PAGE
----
A warning to college parents and grandparents

Robert Shibley Senior Vice President, FIRE
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If you’re a parent or grandparent with a child heading off to college later this month, beware: College isn’t what it used to be.

Whether your own college experience was more like The Paper Chase or Animal House, you can be sure that today’s campuses are neither. Instead, your tuition and tax dollars are funding an ever-growing army of bureaucrats that police everything from free speech to dating. Administrators now outnumber faculty on our nation’s campuses, and even students’ innermost thoughts are subject to their oversight. Each year, the college experience gets closer to that of a TSA line at the airport — but one that you have to live in for four years.

One popular approach colleges take is to write policies so broad that virtually every student on campus is guilty of something. Not coincidentally, that leaves college administrators free to choose to punish anyone that they have reason to dislike.

Speech codes are one example of this. Columbia, for example, deems “offensive conduct or comments” to be sexual harassment. Is it possible for anyone to live in one place for four years without making a comment that someone could find offensive? Northern Illinois University bans “Intentional and wrongful use of words, gestures and actions to annoy, alarm, abuse, embarrass, coerce, intimidate or threaten another person.” NIU’s students, if this absurd and unconstitutional code were widely known across campus, would most likely respond with their own annoying or alarming gestures. But most students don’t find out about a college’s speech code until they’re brought up on charges for violating it.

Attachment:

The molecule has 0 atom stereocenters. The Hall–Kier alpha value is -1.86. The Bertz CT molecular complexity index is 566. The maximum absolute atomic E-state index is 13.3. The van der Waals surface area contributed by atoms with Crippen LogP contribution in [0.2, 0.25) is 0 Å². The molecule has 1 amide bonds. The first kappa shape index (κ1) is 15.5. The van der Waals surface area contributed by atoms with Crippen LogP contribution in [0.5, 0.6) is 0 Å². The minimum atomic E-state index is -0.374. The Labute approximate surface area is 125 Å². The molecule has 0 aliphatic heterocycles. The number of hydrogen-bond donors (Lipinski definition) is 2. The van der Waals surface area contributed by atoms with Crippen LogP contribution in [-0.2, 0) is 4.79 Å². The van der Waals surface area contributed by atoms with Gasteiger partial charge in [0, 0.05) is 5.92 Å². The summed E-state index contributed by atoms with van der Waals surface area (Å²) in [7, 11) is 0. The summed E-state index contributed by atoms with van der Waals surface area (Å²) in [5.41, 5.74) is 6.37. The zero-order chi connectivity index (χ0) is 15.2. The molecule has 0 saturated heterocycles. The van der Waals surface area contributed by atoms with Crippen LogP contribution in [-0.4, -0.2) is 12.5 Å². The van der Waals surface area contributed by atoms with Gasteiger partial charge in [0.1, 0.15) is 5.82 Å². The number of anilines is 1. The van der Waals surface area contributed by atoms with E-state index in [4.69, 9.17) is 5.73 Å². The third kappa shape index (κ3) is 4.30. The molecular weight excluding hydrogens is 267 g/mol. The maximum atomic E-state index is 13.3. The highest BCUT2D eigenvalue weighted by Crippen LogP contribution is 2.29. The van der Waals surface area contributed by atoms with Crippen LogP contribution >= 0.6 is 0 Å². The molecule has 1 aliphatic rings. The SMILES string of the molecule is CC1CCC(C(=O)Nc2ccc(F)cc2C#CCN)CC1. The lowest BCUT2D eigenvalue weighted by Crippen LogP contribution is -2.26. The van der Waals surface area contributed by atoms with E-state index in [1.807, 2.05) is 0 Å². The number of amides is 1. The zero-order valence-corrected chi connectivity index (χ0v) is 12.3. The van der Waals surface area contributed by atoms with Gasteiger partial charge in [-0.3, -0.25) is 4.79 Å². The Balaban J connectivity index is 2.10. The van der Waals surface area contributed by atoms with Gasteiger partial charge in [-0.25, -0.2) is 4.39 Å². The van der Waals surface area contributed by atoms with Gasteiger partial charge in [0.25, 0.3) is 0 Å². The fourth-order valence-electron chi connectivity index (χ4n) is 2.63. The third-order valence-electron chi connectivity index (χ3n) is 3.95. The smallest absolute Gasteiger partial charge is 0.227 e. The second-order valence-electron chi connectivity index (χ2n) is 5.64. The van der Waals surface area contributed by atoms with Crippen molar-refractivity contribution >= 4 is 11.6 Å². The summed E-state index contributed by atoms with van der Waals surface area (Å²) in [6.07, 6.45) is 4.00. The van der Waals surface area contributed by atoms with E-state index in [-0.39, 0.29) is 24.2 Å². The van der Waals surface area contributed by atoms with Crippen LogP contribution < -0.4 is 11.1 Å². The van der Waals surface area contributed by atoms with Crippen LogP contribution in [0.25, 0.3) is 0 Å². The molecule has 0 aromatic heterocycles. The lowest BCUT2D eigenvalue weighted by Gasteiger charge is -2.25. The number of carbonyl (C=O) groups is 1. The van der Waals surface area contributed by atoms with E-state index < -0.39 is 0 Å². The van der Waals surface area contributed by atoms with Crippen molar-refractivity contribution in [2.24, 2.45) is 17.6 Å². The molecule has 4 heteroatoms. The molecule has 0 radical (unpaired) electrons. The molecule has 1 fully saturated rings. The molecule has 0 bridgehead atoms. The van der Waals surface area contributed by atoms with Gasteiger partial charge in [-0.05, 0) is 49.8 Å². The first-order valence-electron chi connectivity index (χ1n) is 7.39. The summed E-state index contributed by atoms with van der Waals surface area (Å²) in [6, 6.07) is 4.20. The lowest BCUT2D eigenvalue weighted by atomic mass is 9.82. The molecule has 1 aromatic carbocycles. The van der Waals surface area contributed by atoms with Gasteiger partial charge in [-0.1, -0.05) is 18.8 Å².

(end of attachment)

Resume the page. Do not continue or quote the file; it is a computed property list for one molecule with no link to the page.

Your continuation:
Sex and dating can also land students in a world of trouble that few students would ever suspect exists. While campuses are rightfully concerned about sexual assault, some colleges have decided to define even normal (if perhaps unwise) collegiate behavior as a kind of “sexual misconduct.” Princeton, for example, absurdly says that you can’t consent to sex if you are merely “under the influence” of alcohol. Not drunk — just “under the influence.” This goes for both partners, rendering huge numbers of students the unwitting rapists of one another. Even married students, if they both drink a glass of wine before a romantic interlude, are guilty under Princeton’s rules of sexually assaulting one another. These kinds of rules are not only foolish; they are damaging the credibility of campus administrators working to stop actual sexual assault.